Chiang Mai straddles the southern spur of the Silk Road, but its commercial reputation flourishes today with markets selling local crafts, jewellery and other goods.

The mist-shrouded mountains of the cultural Chiang Mai Province have long enticed visitors to explore this southern slice of the great Himalayan mountain range. Initially drawn north by tales of elephants and vine-filled jungles, visitors are pleasantly distracted by the gateway city of Chiang Mai, a laid-back cultural capital.

Further piquing the imagination are the minority tribes who live among the high-altitude valleys, struggling to maintain their ethnically independent identities. But another allure of the northern Thai city is, and has been for hundreds of years, the shopping.

Chang Mai straddles one of Asia's great crossroads - a southern spur of the Silk Road - fusing commerce and culture between points farther north and west in modern-day China, Laos and Myanmar. Ancient caravan traders dealt in opium, silks and timber. Today, Chiang Mai's infamous Night Bazaar is located a stone's throw away from the original trade movements that brought silk, opium, tea, dried fruit, lacquerware, musk, ponies and mules, gold, copper, cotton, edible birds' nests, betel nut, tobacco and ivory into the province.

It is important to land in Chiang Mai before the weekend starts to get the best shopping experience Thailand has to offer. As the weekend commences, local vendors emerge from street after sprawling street with tempting, colourful displays of local arts and crafts, fashion and jewellery that will have your credit cards begging for mercy (if the locals only accepted them).

Watch out for the Sunday Walking Street, which has better-than-average products and a good dose of provincial culture. It is also a reminder of an itinerant merchant tradition of the ancient Chinese caravans. Arrive early to watch the vendors unpack their swollen packs and neatly arrange their product displays. The first sale of the night might be followed by a small ritual or prayer in hopes that more business will follow. Many of the products are handmade in and around Chiang Mai, including cotton scarves, leather sandals and wood carvings. Chiang Mai lets down its hippie hair at this market with lots of ethnic chic accessories, undyed cotton T-shirts and "save the planet" canvas tote bags.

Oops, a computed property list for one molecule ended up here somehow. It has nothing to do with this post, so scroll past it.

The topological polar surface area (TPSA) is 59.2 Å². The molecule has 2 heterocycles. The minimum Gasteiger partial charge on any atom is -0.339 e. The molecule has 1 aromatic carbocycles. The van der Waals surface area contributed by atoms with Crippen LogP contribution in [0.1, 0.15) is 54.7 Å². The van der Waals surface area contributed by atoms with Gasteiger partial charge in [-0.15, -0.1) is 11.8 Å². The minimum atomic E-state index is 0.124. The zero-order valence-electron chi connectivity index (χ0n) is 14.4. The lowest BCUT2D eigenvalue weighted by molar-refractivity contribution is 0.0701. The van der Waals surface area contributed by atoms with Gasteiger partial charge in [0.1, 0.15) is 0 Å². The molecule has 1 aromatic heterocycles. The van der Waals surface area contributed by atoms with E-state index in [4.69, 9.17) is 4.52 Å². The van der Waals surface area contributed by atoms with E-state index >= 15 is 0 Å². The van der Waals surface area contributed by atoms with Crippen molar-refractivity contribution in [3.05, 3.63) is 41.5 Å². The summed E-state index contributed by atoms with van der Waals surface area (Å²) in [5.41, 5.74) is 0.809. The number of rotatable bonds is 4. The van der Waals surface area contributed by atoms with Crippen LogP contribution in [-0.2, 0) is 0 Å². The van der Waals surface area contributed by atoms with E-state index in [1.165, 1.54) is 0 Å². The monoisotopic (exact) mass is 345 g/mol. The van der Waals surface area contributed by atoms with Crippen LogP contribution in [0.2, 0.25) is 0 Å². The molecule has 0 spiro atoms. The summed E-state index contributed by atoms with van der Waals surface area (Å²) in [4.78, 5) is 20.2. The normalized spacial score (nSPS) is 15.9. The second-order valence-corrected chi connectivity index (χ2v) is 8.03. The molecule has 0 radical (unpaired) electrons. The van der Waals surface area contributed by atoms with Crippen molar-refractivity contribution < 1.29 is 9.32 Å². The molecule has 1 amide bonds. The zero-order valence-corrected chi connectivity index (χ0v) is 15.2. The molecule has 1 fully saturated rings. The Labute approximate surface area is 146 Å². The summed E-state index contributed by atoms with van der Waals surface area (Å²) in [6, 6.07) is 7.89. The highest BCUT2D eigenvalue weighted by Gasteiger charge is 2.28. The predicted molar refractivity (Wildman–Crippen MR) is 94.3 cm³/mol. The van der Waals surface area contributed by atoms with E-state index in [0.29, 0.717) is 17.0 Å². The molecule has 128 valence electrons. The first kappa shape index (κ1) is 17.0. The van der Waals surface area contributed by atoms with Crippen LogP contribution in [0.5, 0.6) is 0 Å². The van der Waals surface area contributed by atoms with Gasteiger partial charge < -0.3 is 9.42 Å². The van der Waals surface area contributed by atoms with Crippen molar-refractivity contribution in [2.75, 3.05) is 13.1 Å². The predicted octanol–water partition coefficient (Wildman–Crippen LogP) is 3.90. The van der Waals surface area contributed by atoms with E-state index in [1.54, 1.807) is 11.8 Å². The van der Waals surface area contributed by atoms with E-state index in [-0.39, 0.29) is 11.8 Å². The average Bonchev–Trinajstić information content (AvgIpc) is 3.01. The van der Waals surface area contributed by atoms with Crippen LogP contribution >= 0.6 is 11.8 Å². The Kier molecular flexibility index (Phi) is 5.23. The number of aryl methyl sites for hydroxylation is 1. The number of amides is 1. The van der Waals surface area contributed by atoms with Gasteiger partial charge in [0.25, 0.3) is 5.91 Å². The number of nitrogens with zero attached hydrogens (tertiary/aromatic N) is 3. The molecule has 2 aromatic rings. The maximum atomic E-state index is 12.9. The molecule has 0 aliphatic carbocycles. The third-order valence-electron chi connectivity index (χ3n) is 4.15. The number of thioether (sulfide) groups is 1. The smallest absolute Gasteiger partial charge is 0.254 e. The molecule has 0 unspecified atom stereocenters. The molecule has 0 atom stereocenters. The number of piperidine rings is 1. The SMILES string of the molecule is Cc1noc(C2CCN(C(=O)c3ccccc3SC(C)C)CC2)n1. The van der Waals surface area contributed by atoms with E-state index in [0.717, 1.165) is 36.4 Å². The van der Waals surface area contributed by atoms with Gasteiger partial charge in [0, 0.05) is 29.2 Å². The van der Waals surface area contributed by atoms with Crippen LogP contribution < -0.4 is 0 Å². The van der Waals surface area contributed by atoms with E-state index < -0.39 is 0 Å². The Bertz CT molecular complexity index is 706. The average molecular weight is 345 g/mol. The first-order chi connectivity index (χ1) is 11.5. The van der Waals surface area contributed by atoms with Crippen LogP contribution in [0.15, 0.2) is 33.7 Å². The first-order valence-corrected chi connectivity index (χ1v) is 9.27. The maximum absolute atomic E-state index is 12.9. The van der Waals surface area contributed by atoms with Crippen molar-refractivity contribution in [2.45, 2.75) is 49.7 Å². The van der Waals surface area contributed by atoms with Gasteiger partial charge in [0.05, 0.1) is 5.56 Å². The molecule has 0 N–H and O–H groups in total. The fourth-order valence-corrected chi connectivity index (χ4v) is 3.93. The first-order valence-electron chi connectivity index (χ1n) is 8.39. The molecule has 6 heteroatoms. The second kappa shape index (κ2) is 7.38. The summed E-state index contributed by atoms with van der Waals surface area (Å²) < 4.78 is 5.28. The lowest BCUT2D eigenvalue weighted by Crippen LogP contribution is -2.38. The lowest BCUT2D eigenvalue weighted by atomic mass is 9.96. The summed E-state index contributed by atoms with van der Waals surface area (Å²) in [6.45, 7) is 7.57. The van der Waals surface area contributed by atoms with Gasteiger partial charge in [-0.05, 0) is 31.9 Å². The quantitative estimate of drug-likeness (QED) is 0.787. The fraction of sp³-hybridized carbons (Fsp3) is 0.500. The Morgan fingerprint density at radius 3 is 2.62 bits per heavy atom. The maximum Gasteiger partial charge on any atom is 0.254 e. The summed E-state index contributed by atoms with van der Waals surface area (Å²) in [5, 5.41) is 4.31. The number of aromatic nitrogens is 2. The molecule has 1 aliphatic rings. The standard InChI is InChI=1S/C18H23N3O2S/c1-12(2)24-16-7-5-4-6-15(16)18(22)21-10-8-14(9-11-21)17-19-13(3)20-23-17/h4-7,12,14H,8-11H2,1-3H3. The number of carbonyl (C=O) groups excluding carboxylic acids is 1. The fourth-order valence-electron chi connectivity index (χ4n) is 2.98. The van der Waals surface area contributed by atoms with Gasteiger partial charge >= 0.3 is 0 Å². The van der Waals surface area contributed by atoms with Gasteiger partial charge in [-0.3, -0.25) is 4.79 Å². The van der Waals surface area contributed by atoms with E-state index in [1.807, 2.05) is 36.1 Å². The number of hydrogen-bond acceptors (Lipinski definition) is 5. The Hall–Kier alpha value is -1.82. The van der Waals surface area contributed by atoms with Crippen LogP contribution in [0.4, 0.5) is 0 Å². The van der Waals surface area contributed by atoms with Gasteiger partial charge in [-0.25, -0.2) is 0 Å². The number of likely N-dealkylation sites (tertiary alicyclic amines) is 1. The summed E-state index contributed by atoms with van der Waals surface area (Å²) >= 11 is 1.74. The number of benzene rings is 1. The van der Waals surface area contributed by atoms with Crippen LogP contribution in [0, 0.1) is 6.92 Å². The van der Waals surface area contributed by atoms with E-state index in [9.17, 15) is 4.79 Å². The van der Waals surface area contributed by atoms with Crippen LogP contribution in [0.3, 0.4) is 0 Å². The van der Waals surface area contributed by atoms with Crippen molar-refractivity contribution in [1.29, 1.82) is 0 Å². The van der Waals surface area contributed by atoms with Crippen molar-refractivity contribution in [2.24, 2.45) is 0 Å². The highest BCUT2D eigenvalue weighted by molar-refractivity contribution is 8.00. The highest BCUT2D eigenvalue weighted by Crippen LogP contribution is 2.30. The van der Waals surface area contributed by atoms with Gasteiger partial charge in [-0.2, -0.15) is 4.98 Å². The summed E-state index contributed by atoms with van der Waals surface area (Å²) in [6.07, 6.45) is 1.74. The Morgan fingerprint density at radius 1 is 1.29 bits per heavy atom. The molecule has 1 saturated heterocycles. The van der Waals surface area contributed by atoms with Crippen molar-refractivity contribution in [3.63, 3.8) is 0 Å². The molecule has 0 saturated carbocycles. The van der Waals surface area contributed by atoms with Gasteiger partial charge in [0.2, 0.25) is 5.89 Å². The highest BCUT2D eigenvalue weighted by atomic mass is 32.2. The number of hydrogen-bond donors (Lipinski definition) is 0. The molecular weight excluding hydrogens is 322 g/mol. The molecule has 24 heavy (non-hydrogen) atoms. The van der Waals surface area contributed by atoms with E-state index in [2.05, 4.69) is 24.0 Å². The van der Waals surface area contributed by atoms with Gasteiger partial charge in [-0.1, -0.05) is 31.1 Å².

If you get hungry as you get lost shopping in Chiang Mai's streets, the temples along the way host food stalls selling flavoursome northern Thai cuisine and other stamina boosts for the small change in your pocket.  Near the grounds of Wat Chedi Luang on Th Phra Pokklao, look for earthenware bowls containing rich concoctions of kôw soy.

After dark has its attractions as well: buskers stake out small spots of the pedestrian path to serenade the crowd with old-fashioned favourites and new-fangled hits. When you tire of shopping, grab a massage chair where customers are stretched and pulled into angular lumps of dough.

What's next? When everything else is shutting down, the Night Bazaar lights up.  You won't find anything mind-blowingly different here: avoid the stalls that run along the street and venture to the dedicated shopping buildings behind which are filled with antique and handicraft stores. Across the street is the Galare Night Bazaar selling upmarket clothes and home décor and the Galare Food Centre. The Anusan Market is less claustrophobic and filled with tables of vendors selling knitted caps, carved soaps and other cottage-industry goods. Deeper into the market is the Anusan Food Centre. The quality and bargains aren't especially impressive, but the allure is the variety and concentration of stuff.

In contrast, the Saturday Walking Street is developing a reputation of having more authentic handicrafts and being less commercial than the Sunday Walking Street. This might be a bit of an exaggeration, as most vendors work both markets without exclusion. But the atmospheric old neighbourhood with its silver shops and old ladies wrapped up in Thai silk does impart a time-warp feeling.

One piece of advice: remember to bring an empty suitcase and have a suitable courier in mind when travelling to Chiang Mai because you could end up buying enough souvenirs to furnish an entire house. You've been warned!

The article 'Shopping in Chiang Mai' was published in partnership with Lonely Planet.